Then arrange on a baking sheet covered with tin foil, sprinkle on the cheese and the tomato, chopped. Place in a toaster oven at 350 degrees until the cheese is melted. While that is heating, mix the sour cream, chopped cilantro and salt, thin with milk until it’s pourable. Take the nachos out of the oven a drizzle with the sour cream mixture. Be forwarned: it’s awfully messy, but there’s no other way to eat it but with your fingers.
Wednesday, November 25, 2020
“My grandma was the best cook ever!” says anyone who has ever been interested in cooking and eating. I say the same thing myself. For years I have been trying to replicate her recipes from memory. She died when I was 13, so it’s mostly guesswork. One of these is boyos – a kind of round roll with spinach and feta filling. There were also other fillings, like onion and egg, ground beef too. I recall vividly one day exclaiming how much I liked them, so whenever I saw her, she would have made dozens just for me, to put in the freezer and have for breakfast every day. In all honesty, they were a bit dense and since she was Mediterranean at heart, she poured olive oil on top. My father would become incensed; he liked them fine without oil, but she insisted.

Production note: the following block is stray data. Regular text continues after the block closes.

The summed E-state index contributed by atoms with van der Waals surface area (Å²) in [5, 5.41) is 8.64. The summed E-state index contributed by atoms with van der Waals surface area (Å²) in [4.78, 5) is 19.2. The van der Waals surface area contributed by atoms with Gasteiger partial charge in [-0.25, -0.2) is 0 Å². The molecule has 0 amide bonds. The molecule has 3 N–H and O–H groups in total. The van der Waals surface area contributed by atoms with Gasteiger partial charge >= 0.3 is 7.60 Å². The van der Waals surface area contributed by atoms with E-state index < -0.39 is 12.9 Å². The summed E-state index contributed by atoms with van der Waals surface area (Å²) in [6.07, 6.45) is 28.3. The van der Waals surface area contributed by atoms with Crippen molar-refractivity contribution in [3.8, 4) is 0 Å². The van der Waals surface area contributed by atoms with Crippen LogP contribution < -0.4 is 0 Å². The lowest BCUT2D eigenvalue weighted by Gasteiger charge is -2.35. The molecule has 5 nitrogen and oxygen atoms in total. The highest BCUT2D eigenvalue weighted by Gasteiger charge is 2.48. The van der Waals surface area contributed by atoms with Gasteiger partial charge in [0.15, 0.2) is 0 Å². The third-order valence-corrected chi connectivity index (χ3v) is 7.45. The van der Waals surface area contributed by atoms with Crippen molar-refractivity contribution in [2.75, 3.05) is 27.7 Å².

After a little sleuthing I found that boyoz, as they are spelled in Turkey, are still made in the city of Izmir (Smyrna) where my grandmother’s family came from, and they are still associated with the Sephardic Jewish community. Of course the name is bollo – and they come originally from Spain. They are often unfilled in Turkey and are made of a pulled filo dough, light like a croissant. Nothing like my grandmother’s.
So with this recipe I thought about how much better they would be light and flaky, so I made a simple yeasted and laminated croissant-like dough with butter. I also used broccoli rabe instead of spinach, because the oxalic acid in the latter strips the enamel off my teeth and makes them feel chalky. And because rabe is the best vegetable on earth, period. Use a good creamy feta too, ideally from Bulgaria, but French feta can be great too.